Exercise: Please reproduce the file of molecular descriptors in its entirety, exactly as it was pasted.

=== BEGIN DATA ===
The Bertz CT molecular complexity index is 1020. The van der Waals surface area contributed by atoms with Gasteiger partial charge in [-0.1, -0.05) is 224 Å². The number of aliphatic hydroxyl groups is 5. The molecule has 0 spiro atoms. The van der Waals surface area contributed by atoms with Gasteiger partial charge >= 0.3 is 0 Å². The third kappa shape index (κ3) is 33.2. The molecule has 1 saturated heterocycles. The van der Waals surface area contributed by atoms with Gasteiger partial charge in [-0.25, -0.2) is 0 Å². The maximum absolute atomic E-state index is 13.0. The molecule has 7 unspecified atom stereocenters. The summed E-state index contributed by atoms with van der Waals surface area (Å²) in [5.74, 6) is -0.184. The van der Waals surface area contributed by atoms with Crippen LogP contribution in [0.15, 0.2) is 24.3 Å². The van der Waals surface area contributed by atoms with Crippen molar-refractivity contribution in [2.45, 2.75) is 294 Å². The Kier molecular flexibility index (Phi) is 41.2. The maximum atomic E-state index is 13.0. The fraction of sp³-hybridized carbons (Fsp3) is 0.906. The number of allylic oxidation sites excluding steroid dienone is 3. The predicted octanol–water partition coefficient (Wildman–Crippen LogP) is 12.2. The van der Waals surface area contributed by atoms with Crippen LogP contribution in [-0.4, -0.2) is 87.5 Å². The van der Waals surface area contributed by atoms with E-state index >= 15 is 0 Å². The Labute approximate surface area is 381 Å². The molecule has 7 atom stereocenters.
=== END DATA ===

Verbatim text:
The Bertz CT molecular complexity index is 1020. The van der Waals surface area contributed by atoms with Gasteiger partial charge in [-0.1, -0.05) is 224 Å². The number of aliphatic hydroxyl groups is 5. The molecule has 0 spiro atoms. The van der Waals surface area contributed by atoms with Gasteiger partial charge >= 0.3 is 0 Å². The third kappa shape index (κ3) is 33.2. The molecule has 1 saturated heterocycles. The van der Waals surface area contributed by atoms with Gasteiger partial charge in [-0.25, -0.2) is 0 Å². The maximum absolute atomic E-state index is 13.0. The molecule has 7 unspecified atom stereocenters. The summed E-state index contributed by atoms with van der Waals surface area (Å²) in [5.74, 6) is -0.184. The van der Waals surface area contributed by atoms with Crippen LogP contribution in [0.15, 0.2) is 24.3 Å². The van der Waals surface area contributed by atoms with Crippen molar-refractivity contribution in [2.45, 2.75) is 294 Å². The Kier molecular flexibility index (Phi) is 41.2. The maximum atomic E-state index is 13.0. The fraction of sp³-hybridized carbons (Fsp3) is 0.906. The number of allylic oxidation sites excluding steroid dienone is 3. The predicted octanol–water partition coefficient (Wildman–Crippen LogP) is 12.2. The van der Waals surface area contributed by atoms with Crippen LogP contribution in [-0.4, -0.2) is 87.5 Å². The van der Waals surface area contributed by atoms with E-state index >= 15 is 0 Å². The Labute approximate surface area is 381 Å². The molecule has 7 atom stereocenters.